Conductor: Alexander Conway
Directors: William Descrettes and Simone Ibbett-Brown
For one night the Grand Opera House York was transformed into an East End council estate for UOY Opera Society’s stunning rendition of Don Giovanni. Graffitied walls, a park bench and rundown swing set juxtaposed the grandiose environment of the Opera House with an incredible effectiveness.
The decision to perform Mozart’s iconic opera in English rather than the original Italian was a brave one, but also the right one in the context of a student performance. By using an English translation the distinct playful, and at times raunchy, flavour that is synonymous with Mozart was conveyed with incredible success. Zerlina’s (Cassiopeia Berkeley-Agyepong) rendition of the aria ‘Batti, Batti O Bel Masetto’ becoming ‘Beat me, Beat me’- a cheeky song of seduction- was a perfect example this.
Stephanie Wake-Edwards’ performance as Leporello (or should we say, Leporella?), Don Giovanni’s reluctant yet trusty sidekick, was scene stealing. Wake-Edwards’ comic timing and expressive facial reactions provoked laughter throughout the audience. The decision to cast a female as Leporello added a whole new dimension to the servant-master relationship with Don Giovanni (Jake Muffett), who attacked his leading role with relish.
Eleanor Dann and Richard Pinkstone’s performance as lovers Donna Anna and Don Ottavio was excellent. Their high level of classical training was evident and, more impressively still, was not hindered by impassioned acting. The pair teamed up with Eleanor Thompson’s Donna Elvira and Masetto (Jason White) to foil the evil Don Giovanni whilst at the same time stepping up to the challenge of Mozart’s deceptively tricky yet beautifully florid vocal parts.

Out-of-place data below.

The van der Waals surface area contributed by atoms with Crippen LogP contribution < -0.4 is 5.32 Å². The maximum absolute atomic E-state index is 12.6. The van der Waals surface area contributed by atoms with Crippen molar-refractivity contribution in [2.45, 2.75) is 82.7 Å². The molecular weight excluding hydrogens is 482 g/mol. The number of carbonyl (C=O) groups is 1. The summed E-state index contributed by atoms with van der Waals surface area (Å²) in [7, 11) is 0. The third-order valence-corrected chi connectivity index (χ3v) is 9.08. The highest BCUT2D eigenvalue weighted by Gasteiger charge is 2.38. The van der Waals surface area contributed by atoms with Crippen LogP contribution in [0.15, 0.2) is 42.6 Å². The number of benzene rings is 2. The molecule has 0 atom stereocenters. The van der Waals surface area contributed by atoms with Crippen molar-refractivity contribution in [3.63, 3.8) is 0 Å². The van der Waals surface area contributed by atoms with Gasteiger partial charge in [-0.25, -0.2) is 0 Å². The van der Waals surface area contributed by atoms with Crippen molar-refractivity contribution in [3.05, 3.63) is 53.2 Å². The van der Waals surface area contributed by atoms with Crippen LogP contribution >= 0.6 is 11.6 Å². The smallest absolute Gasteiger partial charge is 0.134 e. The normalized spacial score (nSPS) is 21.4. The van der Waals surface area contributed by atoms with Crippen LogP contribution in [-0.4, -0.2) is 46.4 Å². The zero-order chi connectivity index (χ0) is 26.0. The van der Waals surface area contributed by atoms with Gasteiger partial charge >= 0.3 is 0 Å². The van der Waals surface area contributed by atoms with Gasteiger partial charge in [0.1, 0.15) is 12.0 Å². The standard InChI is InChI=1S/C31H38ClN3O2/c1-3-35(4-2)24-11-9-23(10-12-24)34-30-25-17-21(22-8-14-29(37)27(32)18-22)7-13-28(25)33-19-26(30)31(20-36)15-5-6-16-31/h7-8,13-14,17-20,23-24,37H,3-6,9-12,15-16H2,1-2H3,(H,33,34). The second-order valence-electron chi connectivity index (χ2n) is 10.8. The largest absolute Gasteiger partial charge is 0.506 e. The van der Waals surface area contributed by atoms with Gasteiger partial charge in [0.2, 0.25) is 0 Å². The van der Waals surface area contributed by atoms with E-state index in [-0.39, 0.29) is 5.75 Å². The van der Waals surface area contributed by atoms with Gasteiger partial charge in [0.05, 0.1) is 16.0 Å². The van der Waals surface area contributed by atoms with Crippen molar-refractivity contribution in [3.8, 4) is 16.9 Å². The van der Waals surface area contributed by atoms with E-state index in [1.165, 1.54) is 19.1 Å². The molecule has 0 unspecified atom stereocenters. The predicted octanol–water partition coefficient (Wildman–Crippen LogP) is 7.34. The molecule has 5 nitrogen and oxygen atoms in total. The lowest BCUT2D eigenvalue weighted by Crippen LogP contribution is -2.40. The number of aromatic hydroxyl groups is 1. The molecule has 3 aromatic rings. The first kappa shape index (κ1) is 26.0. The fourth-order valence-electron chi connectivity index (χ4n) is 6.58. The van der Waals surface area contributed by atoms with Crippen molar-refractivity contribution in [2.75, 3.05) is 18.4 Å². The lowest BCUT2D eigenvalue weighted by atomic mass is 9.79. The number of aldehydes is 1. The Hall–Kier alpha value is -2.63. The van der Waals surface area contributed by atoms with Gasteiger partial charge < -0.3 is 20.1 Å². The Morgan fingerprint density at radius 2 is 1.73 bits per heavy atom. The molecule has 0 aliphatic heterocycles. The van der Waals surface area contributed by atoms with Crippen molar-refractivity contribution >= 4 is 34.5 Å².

At times, some of the weaker vocalists struggled to be heard over the power of the 40-piece orchestra, meaning that some witty lines did not achieve their full potential. However, this was only on occasion and was the only thing that reminded reminded one that this was in fact a student production.
Upheaving Don Giovanni and setting it in a different time and class system is not an unprecedented move, but the move to set it in an East London estate made this production fresh and relatable- even for complete opera virgins. Steak and wine was substituted with McDonalds and vodka, whilst the grand masked balls were scaled down to a piss up in the park and Giovanni’s list of sexual conquests became a spreadsheet on an iPad- all of these small touches added humour to this rounded performance.
Don Giovanni was a triumph for this talented group of students- the only real downside being that this performance was for one night only.